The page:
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PARSHAS TETZAVE

Bells and Pomegranates

 

Affixed to the hem of the robe of the Kohen Gadol were bells and pomegranates. There are many beautiful and inspirational explanations for this, but allow us to share just one with you.

As the Kohen Gadol waked, the bells would tinkle, announcing his presence. From this we learn a basic rule of Torah etiquette. We are never to just barge into a room or a house, even if its our own, for we have a responsibility to inform those who are inside that we have arrived, rather than take them by surprise.

Our father of blessed memory, HaRav Meshulem Jungreis, zt”l, was always careful to fulfill this precept. How, you might ask, did he announce his arrival? Did he knock or rattle the doorknob? No, he did not employ any of the conventional means, but we always knew when our father was at the door, because he never entered the house without singing. A survivor of the concentration camps, a pioneering Orthodox rabbi in Long Island, he certainly had undergone his share of challenges and tests, but no matter how stressful his day may have been, he never entered the house without singing.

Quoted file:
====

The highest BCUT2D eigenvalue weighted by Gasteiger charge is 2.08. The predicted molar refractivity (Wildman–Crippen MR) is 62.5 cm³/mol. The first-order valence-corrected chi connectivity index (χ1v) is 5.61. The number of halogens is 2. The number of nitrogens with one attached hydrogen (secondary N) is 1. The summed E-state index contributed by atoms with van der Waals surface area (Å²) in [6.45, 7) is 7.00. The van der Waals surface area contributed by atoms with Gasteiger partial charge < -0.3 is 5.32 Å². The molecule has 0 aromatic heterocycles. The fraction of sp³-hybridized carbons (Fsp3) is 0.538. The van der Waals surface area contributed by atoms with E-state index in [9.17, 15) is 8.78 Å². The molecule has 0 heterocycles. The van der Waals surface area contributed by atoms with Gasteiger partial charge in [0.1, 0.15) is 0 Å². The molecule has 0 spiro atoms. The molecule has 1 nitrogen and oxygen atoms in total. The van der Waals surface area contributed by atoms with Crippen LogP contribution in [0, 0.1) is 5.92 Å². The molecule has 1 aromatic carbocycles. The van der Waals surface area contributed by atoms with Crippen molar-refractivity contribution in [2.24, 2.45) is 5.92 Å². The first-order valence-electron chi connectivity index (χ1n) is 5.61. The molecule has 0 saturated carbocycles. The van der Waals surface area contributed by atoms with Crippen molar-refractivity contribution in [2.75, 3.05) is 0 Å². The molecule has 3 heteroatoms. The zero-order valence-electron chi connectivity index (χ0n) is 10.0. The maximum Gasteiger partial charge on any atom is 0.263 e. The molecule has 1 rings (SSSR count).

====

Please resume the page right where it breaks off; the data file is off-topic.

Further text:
What a wonderful lesson for all of us. Consider for a moment how different our relationships in our family life would be if we would only learn to smile and sing.

Shabbat Shalom,

Rabbi Yisroel Jungreis

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